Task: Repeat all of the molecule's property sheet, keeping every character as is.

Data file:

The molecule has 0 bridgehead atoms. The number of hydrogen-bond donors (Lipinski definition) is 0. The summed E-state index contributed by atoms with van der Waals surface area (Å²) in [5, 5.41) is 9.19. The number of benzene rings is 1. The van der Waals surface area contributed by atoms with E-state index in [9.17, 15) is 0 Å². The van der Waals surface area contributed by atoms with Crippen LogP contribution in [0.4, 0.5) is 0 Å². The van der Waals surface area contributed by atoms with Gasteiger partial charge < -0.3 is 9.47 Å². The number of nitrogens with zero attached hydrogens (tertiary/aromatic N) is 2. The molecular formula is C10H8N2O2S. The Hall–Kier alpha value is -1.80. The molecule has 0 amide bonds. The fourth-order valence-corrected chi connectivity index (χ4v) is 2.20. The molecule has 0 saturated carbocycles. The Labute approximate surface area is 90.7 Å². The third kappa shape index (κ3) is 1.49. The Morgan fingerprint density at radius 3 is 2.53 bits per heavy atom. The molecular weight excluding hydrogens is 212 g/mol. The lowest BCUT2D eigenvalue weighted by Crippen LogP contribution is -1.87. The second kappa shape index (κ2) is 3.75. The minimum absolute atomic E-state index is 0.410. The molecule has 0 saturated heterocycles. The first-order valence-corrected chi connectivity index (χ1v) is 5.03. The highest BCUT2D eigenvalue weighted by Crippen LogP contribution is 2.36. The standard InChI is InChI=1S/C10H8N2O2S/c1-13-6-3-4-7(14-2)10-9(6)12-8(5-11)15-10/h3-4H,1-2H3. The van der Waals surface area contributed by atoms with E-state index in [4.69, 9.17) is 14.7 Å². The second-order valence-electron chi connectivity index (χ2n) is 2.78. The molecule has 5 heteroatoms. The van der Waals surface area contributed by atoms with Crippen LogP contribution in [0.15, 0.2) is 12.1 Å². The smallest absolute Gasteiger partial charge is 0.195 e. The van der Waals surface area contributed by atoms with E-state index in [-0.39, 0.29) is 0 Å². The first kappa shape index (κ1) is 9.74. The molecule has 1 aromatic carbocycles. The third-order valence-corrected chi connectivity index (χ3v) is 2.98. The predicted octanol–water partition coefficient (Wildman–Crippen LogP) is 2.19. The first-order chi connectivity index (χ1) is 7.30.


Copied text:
The molecule has 0 bridgehead atoms. The number of hydrogen-bond donors (Lipinski definition) is 0. The summed E-state index contributed by atoms with van der Waals surface area (Å²) in [5, 5.41) is 9.19. The number of benzene rings is 1. The van der Waals surface area contributed by atoms with E-state index in [9.17, 15) is 0 Å². The van der Waals surface area contributed by atoms with Crippen LogP contribution in [0.4, 0.5) is 0 Å². The van der Waals surface area contributed by atoms with Gasteiger partial charge < -0.3 is 9.47 Å². The number of nitrogens with zero attached hydrogens (tertiary/aromatic N) is 2. The molecular formula is C10H8N2O2S. The Hall–Kier alpha value is -1.80. The molecule has 0 amide bonds. The fourth-order valence-corrected chi connectivity index (χ4v) is 2.20. The molecule has 0 saturated carbocycles. The Labute approximate surface area is 90.7 Å². The third kappa shape index (κ3) is 1.49. The Morgan fingerprint density at radius 3 is 2.53 bits per heavy atom. The molecular weight excluding hydrogens is 212 g/mol. The lowest BCUT2D eigenvalue weighted by Crippen LogP contribution is -1.87. The second kappa shape index (κ2) is 3.75. The minimum absolute atomic E-state index is 0.410. The molecule has 0 saturated heterocycles. The first-order valence-corrected chi connectivity index (χ1v) is 5.03. The highest BCUT2D eigenvalue weighted by Crippen LogP contribution is 2.36. The standard InChI is InChI=1S/C10H8N2O2S/c1-13-6-3-4-7(14-2)10-9(6)12-8(5-11)15-10/h3-4H,1-2H3. The van der Waals surface area contributed by atoms with E-state index in [4.69, 9.17) is 14.7 Å². The second-order valence-electron chi connectivity index (χ2n) is 2.78. The molecule has 5 heteroatoms. The van der Waals surface area contributed by atoms with Crippen LogP contribution in [0.15, 0.2) is 12.1 Å². The smallest absolute Gasteiger partial charge is 0.195 e. The van der Waals surface area contributed by atoms with E-state index in [-0.39, 0.29) is 0 Å². The first kappa shape index (κ1) is 9.74. The molecule has 1 aromatic carbocycles. The third-order valence-corrected chi connectivity index (χ3v) is 2.98. The predicted octanol–water partition coefficient (Wildman–Crippen LogP) is 2.19. The first-order chi connectivity index (χ1) is 7.30.